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Comments on the Auditor General’s 2008 Report

In line with the controversy about the recent Auditor General’s 2008 Report, TRANSIT provides you with these statements:

1. Klang MP Charles Santiago comments on the cost overrun in the Rawang-Ipoh Double Tracking and Electrification Project

Press Statement by Member of Parliament Klang Charles Santiago in Parliament on 2nd Nov 2009

Whatever happened to accountability? We thought the Port Klang Free Trade Zone (PKFZ) scandal was the last of the financial fraud running into billions of ringgit. Now, the Auditor General’s report has indicated that there was a major over run to the tune of more than RM 1.3 billion in the 179 km rail double tracking project between Rawang – Ipoh.

That is not the end of the story. Instead it’s a tale of grand sweep as it involves the Chief Judge of the country, Zaki Tun Azmi. He is the Chairman and biggest shareholder in Emrail Sdn Bhd, one of the contractors involved in the project. Zaki was appointed to the top judicial position on 21st October, 2008.

Zaki, also well known as an UMNO lawyer, was still speaking on behalf of Emrail on 21st April 2007. Subsequently he was appointed as the Federal Court judge on 5th Sept 2007 and made the Chief Judge on 21st Oct 2008.

He was quoted by Bernama saying, “We have completed the Rawang-Ipoh project to the satisfaction of the government. Bearing in mind that Emrail is the only Bumiputera-owned tracking company in Malaysia, we hope the government will consider us for tracking jobs for the Ipoh-Padang Besar as well as Seremban-Gemas projects,”.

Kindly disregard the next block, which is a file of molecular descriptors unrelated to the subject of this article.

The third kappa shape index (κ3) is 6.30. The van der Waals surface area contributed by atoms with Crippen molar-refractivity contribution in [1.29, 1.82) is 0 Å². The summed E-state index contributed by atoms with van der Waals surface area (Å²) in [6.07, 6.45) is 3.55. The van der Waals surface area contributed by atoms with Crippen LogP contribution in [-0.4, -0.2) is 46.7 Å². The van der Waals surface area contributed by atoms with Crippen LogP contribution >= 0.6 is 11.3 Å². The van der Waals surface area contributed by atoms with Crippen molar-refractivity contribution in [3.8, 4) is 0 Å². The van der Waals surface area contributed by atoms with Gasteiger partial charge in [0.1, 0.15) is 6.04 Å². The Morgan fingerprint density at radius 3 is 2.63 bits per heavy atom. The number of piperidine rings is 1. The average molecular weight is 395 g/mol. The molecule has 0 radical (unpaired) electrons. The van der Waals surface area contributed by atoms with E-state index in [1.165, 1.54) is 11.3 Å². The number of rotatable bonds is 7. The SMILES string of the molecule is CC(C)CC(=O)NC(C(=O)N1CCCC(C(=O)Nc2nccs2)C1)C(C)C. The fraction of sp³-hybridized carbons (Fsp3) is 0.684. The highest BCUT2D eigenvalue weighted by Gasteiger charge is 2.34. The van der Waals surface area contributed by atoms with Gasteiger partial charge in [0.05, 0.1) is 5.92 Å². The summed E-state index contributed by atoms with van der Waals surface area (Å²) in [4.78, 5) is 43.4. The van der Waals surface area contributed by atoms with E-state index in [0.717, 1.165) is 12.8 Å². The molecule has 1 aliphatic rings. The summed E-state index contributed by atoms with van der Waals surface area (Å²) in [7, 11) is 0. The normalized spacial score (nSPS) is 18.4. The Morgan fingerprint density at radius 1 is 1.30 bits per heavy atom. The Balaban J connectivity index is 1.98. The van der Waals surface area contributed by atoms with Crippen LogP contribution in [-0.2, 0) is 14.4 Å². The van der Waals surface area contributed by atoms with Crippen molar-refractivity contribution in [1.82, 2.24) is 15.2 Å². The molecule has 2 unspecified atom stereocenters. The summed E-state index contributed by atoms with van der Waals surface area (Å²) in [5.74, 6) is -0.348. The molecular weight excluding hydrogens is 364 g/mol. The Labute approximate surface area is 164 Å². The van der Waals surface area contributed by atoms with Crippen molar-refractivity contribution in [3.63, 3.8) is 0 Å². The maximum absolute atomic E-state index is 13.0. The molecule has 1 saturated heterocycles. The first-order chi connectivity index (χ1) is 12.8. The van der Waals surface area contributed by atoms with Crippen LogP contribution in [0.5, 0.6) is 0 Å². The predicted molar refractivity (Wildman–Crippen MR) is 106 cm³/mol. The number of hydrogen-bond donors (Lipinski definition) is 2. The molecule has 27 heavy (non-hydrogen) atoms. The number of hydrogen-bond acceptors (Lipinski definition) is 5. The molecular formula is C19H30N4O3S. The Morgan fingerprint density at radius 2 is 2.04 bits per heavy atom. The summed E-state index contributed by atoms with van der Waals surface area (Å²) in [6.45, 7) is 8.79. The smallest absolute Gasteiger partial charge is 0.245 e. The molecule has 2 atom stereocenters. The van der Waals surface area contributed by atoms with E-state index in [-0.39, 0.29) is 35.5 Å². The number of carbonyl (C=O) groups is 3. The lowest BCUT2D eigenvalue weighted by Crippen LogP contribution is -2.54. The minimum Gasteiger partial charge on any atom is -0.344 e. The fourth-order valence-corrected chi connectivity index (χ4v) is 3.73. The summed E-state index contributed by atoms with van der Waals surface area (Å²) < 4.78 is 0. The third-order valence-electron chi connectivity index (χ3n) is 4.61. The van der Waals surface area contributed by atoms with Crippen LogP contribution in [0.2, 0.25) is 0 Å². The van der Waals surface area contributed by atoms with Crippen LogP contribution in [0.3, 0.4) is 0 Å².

According to the Auditor General’s report for 2009, Emrail Sdn Bhd was the most inefficient of the four subcontractors as it completed only 56.9 percent of the project given the deadline of 10th Dec 2003.

The government might now have to absorb part of the RM 1.14 billion loss brought about by delays in implementation, not keeping to the standards imposed in the infrastructural development leading to the infrastructure not being fully optimised and the procurement of extra equipment and coaches.

We have the assurance from Chairman of the Parliament’s Public Accounts Committee (PAC), Azmi Khalid, that the body would investigate the Transport Minister and contractors involved in this financial mess.

Before the PAC starts its investigations, the public need to be informed of the people who are involved in this project. Allocations made to the contractors, names of politicians involved, terms in which contracts were awarded and concrete reasons for the delay must be made public.

The Transport Ministry and government are in a limbo as the project has been warped with irregularities since its inception. The dual tracking system, which was supposed to be completed in 2002, was pushed back till 2007.

Without a doubt we could conclude that the double tracking project joins the ranks of PKFZ as another mega financial scandal prompted by greed, cronyism, sophisticated potpourri of business and politics and devastating mismanagement.

Both mega projects have already cost the nation approximately RM14 billion or every Malaysian, RM 520. This does not include losses due to direct negotiations of contracts estimated at RM 28 billion as revealed by a Star newspaper probe.

Stern action and corresponding punishment is desperately needed to regain the confidence of the public and investors.

Hoping that problems would disappear if they are ignored long enough would simply not work, anymore.

Therefore, I urge the PAC in its meeting next week to support Auditor General Tan Sri Ambrin Buang suggestion that the Transport Ministry fine DRB-Hicom Bhd RM80.88 million (RM164,727 a day) for its failure to complete the Rawang-Ipoh electrified double tracking project on time